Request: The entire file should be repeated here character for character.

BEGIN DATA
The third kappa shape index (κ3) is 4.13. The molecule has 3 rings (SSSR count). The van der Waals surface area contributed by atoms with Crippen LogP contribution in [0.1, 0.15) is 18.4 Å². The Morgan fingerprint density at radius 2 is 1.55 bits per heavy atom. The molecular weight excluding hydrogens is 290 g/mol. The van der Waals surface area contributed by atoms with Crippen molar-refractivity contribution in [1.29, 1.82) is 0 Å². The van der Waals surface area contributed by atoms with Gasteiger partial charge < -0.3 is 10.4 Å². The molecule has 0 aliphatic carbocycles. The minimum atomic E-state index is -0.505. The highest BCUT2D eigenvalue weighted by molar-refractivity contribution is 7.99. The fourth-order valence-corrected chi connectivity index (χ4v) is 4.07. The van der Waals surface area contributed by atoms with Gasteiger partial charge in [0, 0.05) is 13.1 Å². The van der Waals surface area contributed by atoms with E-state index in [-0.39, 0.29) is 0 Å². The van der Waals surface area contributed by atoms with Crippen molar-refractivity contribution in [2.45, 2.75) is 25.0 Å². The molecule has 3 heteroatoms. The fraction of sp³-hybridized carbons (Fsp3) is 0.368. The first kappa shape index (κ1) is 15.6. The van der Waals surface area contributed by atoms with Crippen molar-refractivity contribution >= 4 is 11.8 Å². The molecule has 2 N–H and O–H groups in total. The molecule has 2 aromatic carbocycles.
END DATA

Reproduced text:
The third kappa shape index (κ3) is 4.13. The molecule has 3 rings (SSSR count). The van der Waals surface area contributed by atoms with Crippen LogP contribution in [0.1, 0.15) is 18.4 Å². The Morgan fingerprint density at radius 2 is 1.55 bits per heavy atom. The molecular weight excluding hydrogens is 290 g/mol. The van der Waals surface area contributed by atoms with Crippen molar-refractivity contribution in [1.29, 1.82) is 0 Å². The van der Waals surface area contributed by atoms with Gasteiger partial charge < -0.3 is 10.4 Å². The molecule has 0 aliphatic carbocycles. The minimum atomic E-state index is -0.505. The highest BCUT2D eigenvalue weighted by molar-refractivity contribution is 7.99. The fourth-order valence-corrected chi connectivity index (χ4v) is 4.07. The van der Waals surface area contributed by atoms with Gasteiger partial charge in [0, 0.05) is 13.1 Å². The van der Waals surface area contributed by atoms with E-state index in [-0.39, 0.29) is 0 Å². The van der Waals surface area contributed by atoms with Crippen molar-refractivity contribution in [2.45, 2.75) is 25.0 Å². The molecule has 3 heteroatoms. The fraction of sp³-hybridized carbons (Fsp3) is 0.368. The first kappa shape index (κ1) is 15.6. The van der Waals surface area contributed by atoms with Crippen molar-refractivity contribution >= 4 is 11.8 Å². The molecule has 2 N–H and O–H groups in total. The molecule has 2 aromatic carbocycles.